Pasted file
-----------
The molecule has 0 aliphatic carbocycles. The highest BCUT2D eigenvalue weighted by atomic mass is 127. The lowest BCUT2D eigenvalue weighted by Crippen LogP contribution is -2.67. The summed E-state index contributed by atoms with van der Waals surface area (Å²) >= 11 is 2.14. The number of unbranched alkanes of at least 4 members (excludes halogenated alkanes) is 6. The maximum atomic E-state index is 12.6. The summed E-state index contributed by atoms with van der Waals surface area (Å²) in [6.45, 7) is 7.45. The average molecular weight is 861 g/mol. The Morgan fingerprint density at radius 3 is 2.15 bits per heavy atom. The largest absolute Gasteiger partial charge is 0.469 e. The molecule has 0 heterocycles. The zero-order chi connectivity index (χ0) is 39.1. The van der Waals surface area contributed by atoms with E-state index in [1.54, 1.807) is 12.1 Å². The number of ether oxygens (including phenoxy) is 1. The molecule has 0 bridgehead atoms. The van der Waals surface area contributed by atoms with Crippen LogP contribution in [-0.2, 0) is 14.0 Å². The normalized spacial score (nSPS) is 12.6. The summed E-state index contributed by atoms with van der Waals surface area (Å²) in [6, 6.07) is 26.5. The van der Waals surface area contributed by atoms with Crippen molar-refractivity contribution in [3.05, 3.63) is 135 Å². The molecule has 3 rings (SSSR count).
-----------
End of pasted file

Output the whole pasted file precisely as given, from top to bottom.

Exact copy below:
The molecule has 0 aliphatic carbocycles. The highest BCUT2D eigenvalue weighted by atomic mass is 127. The lowest BCUT2D eigenvalue weighted by Crippen LogP contribution is -2.67. The summed E-state index contributed by atoms with van der Waals surface area (Å²) >= 11 is 2.14. The number of unbranched alkanes of at least 4 members (excludes halogenated alkanes) is 6. The maximum atomic E-state index is 12.6. The summed E-state index contributed by atoms with van der Waals surface area (Å²) in [6.45, 7) is 7.45. The average molecular weight is 861 g/mol. The Morgan fingerprint density at radius 3 is 2.15 bits per heavy atom. The largest absolute Gasteiger partial charge is 0.469 e. The molecule has 0 heterocycles. The zero-order chi connectivity index (χ0) is 39.1. The van der Waals surface area contributed by atoms with E-state index in [1.54, 1.807) is 12.1 Å². The number of ether oxygens (including phenoxy) is 1. The molecule has 0 bridgehead atoms. The van der Waals surface area contributed by atoms with Crippen LogP contribution in [-0.2, 0) is 14.0 Å². The normalized spacial score (nSPS) is 12.6. The summed E-state index contributed by atoms with van der Waals surface area (Å²) in [6, 6.07) is 26.5. The van der Waals surface area contributed by atoms with Crippen molar-refractivity contribution in [3.05, 3.63) is 135 Å². The molecule has 3 rings (SSSR count).